Ode to a Nightingale
The speaker is such a good actor that he can even fool himself. First he demonstrates his acting chops by pretending to be drunk. He's like an alcoholic who would do anything for a drink, except he wants a drink that contains the essence of the south of France and the Mediterranean sea coast. He stumbles around like the person who has had one beer at a party and starts shouting, "I'm so wasted!" But this act isn't enough to convince himself that he has really consumed this special drink, so he uses his own poetry to create the illusion that he has left the world behind.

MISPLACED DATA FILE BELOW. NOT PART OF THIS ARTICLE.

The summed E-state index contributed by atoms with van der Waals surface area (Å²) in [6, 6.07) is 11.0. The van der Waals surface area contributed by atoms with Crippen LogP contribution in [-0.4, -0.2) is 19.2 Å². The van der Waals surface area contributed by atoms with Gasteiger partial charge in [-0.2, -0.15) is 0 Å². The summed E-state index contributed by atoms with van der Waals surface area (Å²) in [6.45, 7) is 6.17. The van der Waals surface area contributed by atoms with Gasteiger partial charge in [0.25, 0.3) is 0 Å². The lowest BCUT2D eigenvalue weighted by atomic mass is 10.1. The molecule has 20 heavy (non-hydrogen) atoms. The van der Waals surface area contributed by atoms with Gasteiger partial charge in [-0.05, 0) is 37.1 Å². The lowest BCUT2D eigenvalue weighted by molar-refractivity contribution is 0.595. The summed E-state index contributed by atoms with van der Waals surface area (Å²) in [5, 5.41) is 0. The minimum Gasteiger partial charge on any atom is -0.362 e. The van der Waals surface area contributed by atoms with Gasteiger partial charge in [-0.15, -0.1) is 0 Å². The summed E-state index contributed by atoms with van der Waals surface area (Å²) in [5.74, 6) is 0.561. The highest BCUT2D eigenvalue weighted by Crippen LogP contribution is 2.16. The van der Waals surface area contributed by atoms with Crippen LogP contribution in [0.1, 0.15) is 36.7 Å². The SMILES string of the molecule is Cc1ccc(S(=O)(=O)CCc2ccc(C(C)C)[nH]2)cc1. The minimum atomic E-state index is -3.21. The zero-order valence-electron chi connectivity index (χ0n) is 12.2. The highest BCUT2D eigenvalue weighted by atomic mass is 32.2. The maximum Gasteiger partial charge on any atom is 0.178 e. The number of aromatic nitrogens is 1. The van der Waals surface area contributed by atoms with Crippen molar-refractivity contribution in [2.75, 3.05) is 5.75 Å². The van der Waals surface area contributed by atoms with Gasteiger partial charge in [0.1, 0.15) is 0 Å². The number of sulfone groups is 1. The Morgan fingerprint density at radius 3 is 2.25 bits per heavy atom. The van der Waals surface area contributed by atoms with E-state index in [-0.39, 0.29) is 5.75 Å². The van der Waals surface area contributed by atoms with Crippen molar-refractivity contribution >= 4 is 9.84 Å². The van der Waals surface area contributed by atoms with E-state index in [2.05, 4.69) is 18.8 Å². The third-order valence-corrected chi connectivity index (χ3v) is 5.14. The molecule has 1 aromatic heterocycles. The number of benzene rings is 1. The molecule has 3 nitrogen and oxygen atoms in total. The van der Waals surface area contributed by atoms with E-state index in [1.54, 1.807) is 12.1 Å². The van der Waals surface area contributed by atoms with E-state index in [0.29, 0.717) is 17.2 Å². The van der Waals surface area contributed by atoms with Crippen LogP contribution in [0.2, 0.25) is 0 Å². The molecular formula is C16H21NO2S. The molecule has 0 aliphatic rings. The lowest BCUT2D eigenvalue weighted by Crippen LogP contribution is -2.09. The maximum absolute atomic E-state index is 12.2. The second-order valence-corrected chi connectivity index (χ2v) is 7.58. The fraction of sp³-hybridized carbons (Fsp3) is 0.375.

The speaker is definitely a poet because he tells us so. Lucky for him, playing with language does the trick, and he manages to convince himself that he has been transported to a completely new setting and perspective. Unlucky for him, he commits an amateur mistake: he flubs a line. He wasn't supposed to use the word "forlorn!" (line 70). This word breaks the spell of the performance, and he recognizes that the nightingale has flown away.
The speaker must be under a lot of pressure if he wants to leave the world so bad. Actually, he's down on life as a whole, and at a couple points you might worry that he'll try to end it all. But we're never fully convinced by all his talk about how easy Death will be, and we don't think he's convinced, either. It's all just a show. Also part of the show is the speaker's display of his knowledge of Greek myth and the Bible. He's well read, with an active imagination, and he wants you to know it.